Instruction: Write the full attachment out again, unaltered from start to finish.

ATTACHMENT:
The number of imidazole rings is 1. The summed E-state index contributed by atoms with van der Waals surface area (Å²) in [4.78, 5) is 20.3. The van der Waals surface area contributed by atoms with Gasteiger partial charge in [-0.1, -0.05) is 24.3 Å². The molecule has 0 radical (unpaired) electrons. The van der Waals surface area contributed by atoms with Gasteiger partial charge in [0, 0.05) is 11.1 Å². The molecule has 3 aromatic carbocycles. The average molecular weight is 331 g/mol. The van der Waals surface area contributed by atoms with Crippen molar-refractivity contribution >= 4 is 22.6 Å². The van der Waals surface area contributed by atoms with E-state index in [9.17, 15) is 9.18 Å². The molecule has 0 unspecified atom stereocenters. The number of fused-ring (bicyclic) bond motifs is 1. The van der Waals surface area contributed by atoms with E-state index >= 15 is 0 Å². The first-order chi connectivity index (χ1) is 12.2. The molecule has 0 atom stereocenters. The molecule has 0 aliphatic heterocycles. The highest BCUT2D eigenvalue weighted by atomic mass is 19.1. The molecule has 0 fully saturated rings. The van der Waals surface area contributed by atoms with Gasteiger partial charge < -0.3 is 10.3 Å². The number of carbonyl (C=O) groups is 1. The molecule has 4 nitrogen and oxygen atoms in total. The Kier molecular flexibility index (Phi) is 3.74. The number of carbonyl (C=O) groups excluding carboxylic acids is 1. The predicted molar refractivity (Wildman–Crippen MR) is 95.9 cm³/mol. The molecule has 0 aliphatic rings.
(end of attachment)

The number of imidazole rings is 1. The summed E-state index contributed by atoms with van der Waals surface area (Å²) in [4.78, 5) is 20.3. The van der Waals surface area contributed by atoms with Gasteiger partial charge in [-0.1, -0.05) is 24.3 Å². The molecule has 0 radical (unpaired) electrons. The van der Waals surface area contributed by atoms with Gasteiger partial charge in [0, 0.05) is 11.1 Å². The molecule has 3 aromatic carbocycles. The average molecular weight is 331 g/mol. The van der Waals surface area contributed by atoms with Crippen molar-refractivity contribution >= 4 is 22.6 Å². The van der Waals surface area contributed by atoms with E-state index in [9.17, 15) is 9.18 Å². The molecule has 0 unspecified atom stereocenters. The number of fused-ring (bicyclic) bond motifs is 1. The van der Waals surface area contributed by atoms with E-state index >= 15 is 0 Å². The first-order chi connectivity index (χ1) is 12.2. The molecule has 0 atom stereocenters. The molecule has 0 aliphatic heterocycles. The highest BCUT2D eigenvalue weighted by atomic mass is 19.1. The molecule has 0 fully saturated rings. The van der Waals surface area contributed by atoms with Gasteiger partial charge < -0.3 is 10.3 Å². The number of carbonyl (C=O) groups is 1. The molecule has 4 nitrogen and oxygen atoms in total. The Kier molecular flexibility index (Phi) is 3.74. The number of carbonyl (C=O) groups excluding carboxylic acids is 1. The predicted molar refractivity (Wildman–Crippen MR) is 95.9 cm³/mol. The molecule has 0 aliphatic rings.